Online crowdsourced funding is becoming a fast cornerstone of technological innovation. PayPal, which has stamped down on crowdsourced funding in the past, has now overhauled its policies to be somewhat more sensible.
PayPal is often criticized an online payments platform which comes with too many restrictions and regulations. While some of them are a must for every digital payments solution, PayPal has been criticized for freezing funds on the slightest whim and causing huge inconvenience to its customers.
The company did the same with some projects trying to raise crowdsourced funding through PayPal in the past. However, after a huge dose of backlash and criticism, PayPal has come around and announced that it is overhauling its policies to be more friendly towards crowdfunding projects. The company has apparently been working with leading crowdfunding platforms and sites to devise a safe way of supporting projects hosted on them.
The key contention that the company has is simply that certain crowdfunding projects don’t make it to fruition at their promised time or in some cases, at all. This means that the money of the users backing it is at risk. So while PayPal now supports crowdfunding, it requires projects to show a disclaimer on their campaign pages citing that there are no guarantees about the final product and that backers may get nothing at the end or at least on the promised date.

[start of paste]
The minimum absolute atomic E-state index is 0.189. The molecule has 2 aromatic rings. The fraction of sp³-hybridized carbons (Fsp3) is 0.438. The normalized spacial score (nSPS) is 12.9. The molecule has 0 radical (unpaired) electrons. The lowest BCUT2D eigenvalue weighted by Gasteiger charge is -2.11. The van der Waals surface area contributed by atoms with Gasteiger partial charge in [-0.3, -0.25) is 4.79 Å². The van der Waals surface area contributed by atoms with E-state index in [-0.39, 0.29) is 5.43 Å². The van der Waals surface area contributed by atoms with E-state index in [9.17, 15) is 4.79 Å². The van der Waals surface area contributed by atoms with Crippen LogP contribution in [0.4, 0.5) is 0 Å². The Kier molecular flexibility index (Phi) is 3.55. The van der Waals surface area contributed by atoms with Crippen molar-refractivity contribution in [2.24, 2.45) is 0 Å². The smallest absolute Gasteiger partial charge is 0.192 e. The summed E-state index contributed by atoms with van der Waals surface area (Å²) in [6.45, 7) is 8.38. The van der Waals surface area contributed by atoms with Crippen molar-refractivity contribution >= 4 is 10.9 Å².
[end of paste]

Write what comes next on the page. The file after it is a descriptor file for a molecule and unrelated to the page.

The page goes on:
This will sting the crowdfunding projects but it is fast becoming somewhat of a necessary evil. However, PayPal has also imposed the requirement that the owners of crowdfunding projects need to submit personal or financial info as well as government-issued IDs to be supported by the online payments giant. This latter part is somewhat of an intrusion, since there haven’t exactly been many ‘heists’ on sites such as KickStarter since their inception.
Nonetheless, this is good news for crowdfunding projects, even when PayPal is playing safe. In the long run, the company may make its policies more flexible and more accommodating but in the interim, at least we no longer have to worry about frozen funds and other such nuisances.